The Way We Need to Do It
Many shops tend to rely, in many cases too heavily, on internal training for new hires. This can and does often result in a “that’s how we’ve always done it” kind of mindset for newbies. So-called tribal knowledge within the shop is helpful, but it should not be the exclusive source of training. Manufacturing is moving too fast and becoming too complex to rely exclusively on what is known inside a shop’s four walls. Outside sources for new ideas and process improvements should also be cultivated.
Everyone bemoans the lack of skilled workers available to manufacturers, but the fact is, manufacturers need to take advantage of training opportunities that exist outside the envelope of the shop. It is up to industry itself to incubate the next generation of metalworkers, and many OEMs that supply capital equipment are warming up to this idea.
The employment candidates that might be considered for these positions are not of the “plug and play” variety. They require nurturing in the technology of manufacturing and the cultural expectations of the individual shop. For the latter, tribal knowledge is useful. For the former, shops should consider looking to third party help.
Generally, nobody knows your machine tools, tooling, CAD/CAM systems and measurement and inspection systems better than the OEM that built them. It’s also true that these same OEMs are a rich source of training for new employees.
It seems that new technical centers are sprouting up almost every day for OEMs trying to get closer to their customers. This “near-sourcing” takes the form of factory-built centers and factory-sponsored or authorized showrooms and technical centers for sales and service representatives.
Those of us in the media business have seen a dramatic uptick in invitations to attend various open houses, technical conferences and mini-tradeshows at various centers across the country and sometimes around the world. For the most part, these events seem to be successful for the sponsoring companies.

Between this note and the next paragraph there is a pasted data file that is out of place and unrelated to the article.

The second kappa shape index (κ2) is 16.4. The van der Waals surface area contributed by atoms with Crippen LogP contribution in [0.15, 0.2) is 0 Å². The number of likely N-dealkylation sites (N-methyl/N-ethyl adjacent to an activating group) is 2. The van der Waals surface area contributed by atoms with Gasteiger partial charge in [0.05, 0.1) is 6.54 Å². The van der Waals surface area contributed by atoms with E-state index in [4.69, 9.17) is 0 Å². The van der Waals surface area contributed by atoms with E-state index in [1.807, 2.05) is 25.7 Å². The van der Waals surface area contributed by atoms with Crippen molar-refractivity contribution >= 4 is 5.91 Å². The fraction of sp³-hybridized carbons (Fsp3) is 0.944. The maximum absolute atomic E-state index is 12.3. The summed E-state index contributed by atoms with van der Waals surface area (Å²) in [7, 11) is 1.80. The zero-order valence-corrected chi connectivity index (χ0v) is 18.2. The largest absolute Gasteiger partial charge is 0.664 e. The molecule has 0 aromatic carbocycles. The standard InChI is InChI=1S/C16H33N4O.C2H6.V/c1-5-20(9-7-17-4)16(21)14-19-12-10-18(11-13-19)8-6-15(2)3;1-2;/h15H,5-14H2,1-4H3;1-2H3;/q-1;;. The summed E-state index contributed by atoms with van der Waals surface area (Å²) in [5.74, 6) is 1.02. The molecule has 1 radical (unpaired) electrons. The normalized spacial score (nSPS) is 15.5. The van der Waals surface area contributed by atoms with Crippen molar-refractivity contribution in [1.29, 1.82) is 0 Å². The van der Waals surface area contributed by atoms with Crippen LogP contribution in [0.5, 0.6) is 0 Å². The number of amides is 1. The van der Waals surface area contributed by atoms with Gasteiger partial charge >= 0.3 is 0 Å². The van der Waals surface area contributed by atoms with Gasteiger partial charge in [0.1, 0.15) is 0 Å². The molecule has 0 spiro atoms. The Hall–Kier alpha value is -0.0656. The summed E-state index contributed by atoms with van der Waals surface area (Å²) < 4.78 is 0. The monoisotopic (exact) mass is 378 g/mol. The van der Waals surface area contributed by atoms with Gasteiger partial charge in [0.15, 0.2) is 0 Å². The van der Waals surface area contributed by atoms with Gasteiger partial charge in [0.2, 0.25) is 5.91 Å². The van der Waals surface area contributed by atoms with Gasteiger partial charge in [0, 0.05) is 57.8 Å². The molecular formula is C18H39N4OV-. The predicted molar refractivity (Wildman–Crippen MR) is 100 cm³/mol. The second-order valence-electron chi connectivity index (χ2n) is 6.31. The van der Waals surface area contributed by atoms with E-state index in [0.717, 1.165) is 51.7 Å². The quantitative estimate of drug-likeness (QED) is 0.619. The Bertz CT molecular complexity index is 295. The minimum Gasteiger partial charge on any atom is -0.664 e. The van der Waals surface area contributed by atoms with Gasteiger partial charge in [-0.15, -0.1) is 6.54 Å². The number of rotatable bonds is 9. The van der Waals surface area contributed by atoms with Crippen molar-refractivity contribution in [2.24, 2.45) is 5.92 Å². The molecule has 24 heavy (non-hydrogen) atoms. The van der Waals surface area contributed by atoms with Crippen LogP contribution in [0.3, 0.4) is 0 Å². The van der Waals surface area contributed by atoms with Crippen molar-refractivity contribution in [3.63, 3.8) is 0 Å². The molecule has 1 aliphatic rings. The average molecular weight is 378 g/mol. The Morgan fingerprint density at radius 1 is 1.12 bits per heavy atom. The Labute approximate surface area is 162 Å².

Unlike many of the countries I have visited, the United States isn’t as geographically concentrated when it comes to manufacturing as some of our global competitors. In addition, we’re a really big piece of real estate when it comes to getting around. We have states that are the size of many countries. Watching foreign companies try to get a handle on the logistical largess of the U.S. market can be an interesting exercise.
Creating more localized entities is a means to get around this issue for many OEMs trying to market to our domestic manufacturers. Moreover, placing service and training closer to where it is needed saves time and money for manufacturing companies who must rely on their OEMs to help bring employees up to speed on the best means of getting the most out of their equipment.
Think about it. The sales engineer calling on your shop is also calling on many other similar types of shops. They see and learn how others apply the various technologies to get the job done.
I see these “outsiders” as a potential source to explore, and more importantly, provide insights that may not occur within the four walls of a shop. Tapping into this knowledge brings a fresher approach and helps reduce the “way we’ve always done it” thinking.
The use of the Internet to get the word out about activities is another trend in this more localized training area that we see in our travels.
Also, several shops that I receive materials from are doing amazing things within their local areas, such as connecting with vocational and technical schools and enlisting the help of OEM tech centers to join the effort. When this happens, all of manufacturing is the beneficiary because, let’s face it, if we don’t do it, it won’t get done.
Shops are opening their doors to their communities and using events such as Manufacturing Day and other occasions to demonstrate what 21st century manufacturing really looks like. Through efforts such as these, potential employees get a chance to be persuaded to think that the preconceptions of manufacturing are simply incorrect.
With OEMs, shops, distributors and the academic community coming together on a local level, it’s a means to deal with this huge market we call America. Small pockets of success can grow to regions and eventually the entire country, but it has to start somewhere. I’m encouraged with what I’m seeing and hearing in that vein.